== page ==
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Six Reasons for Organizations to Take Control of Their Orphaned Encryption Keys
A close analysis of the cybersecurity attacks of the past shows that, in most cases, the head of the cyber kill chain is formed by some kind of privilege abuse. In fact, Forrester estimates that compromised privileged credentials play a role in at least 80 percent of data breaches. This is the reason privileged access management (PAM) has gained so much attention over the past few years. With securing and managing access to business-critical systems at its core, PAM aims to provide enterprises with a centralized, automated mechanism to regulate access to superuser accounts. PAM solutions ideally do this by facilitating end-to-end management of the privileged identities that grant access to these accounts.
However, the scope of privileged access security is often misconceived and restricted to securing and managing root account passwords alone. Passwords, beyond a doubt, are noteworthy privileged access credentials. But the constant evolution of technology and expanding cybersecurity perimeter calls for enterprises to take a closer look at the other avenues of privileged access, especially encryption keys—which despite serving as access credentials for huge volumes of privileged accounts, are often ignored.
This article lays focus on the importance encryption key management—why enforcing SSH key and SSL certificate management is vital, and how by doing so, you can effectively bridge the gaps in your enterprise privileged access security strategy.
1. Uncontrolled numbers of SSH keys trigger trust-based attacks
The average organization houses over 23,000 keys and certificates many of which grant sweeping access to root accounts, says a Ponemon survey. Also, a recent report about the Impact of unsecured digital identities states that 71% of the respondents did not have any idea about the number of keys or the extent of their access within the organization. Without a centralized key management approach, anybody in the network can create or duplicate any number of keys. These keys are often randomly generated as needed and are soon forgotten once the task they are associated with is done. Malicious insiders can take advantage of this massive ocean of orphaned SSH keys to impersonate admins, hide comfortably using encryption, and take complete control of target systems.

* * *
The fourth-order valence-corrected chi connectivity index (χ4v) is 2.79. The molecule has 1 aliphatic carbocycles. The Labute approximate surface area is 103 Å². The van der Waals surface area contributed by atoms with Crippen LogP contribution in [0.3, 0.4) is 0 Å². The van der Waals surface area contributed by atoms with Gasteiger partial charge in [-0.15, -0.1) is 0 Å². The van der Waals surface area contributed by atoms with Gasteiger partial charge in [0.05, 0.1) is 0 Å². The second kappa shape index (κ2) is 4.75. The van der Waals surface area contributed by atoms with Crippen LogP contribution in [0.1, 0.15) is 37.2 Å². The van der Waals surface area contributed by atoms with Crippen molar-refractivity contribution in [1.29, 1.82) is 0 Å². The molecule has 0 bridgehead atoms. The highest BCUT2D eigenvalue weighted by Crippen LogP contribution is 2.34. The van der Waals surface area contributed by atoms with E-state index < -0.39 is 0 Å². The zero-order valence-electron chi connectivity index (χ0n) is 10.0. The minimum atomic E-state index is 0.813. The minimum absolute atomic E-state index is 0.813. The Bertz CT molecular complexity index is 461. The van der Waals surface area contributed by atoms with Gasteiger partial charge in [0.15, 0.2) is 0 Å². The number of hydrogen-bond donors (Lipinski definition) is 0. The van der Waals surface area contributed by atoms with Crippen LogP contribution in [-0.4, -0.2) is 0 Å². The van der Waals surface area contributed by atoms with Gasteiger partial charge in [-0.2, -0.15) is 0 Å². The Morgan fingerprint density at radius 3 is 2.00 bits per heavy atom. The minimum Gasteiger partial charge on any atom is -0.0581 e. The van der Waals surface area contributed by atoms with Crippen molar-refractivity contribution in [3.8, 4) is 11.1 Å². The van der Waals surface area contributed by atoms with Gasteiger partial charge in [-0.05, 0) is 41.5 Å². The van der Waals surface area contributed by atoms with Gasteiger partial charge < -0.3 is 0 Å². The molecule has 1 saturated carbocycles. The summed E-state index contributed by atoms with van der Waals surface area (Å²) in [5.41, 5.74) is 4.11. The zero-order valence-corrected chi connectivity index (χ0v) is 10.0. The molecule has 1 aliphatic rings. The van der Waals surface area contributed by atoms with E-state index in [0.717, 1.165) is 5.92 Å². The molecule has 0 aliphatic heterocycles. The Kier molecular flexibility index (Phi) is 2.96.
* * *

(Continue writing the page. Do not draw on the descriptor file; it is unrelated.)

2. Static keys create permanent backdoors
Enterprises should periodically rotate their SSH keys to avoid privilege abuse, but huge volumes of unmanaged SSH keys make key rotation an intimidating task for IT administrators. Moreover, due to a lack of proper visibility on which keys can access what, there is widespread apprehension about rotating keys in fear of accidentally blocking access to critical systems. This leads to a surge of static SSH keys, which have the potential to function as permanent backdoors.
3. Unintentional key duplication increases the chance of privilege abuse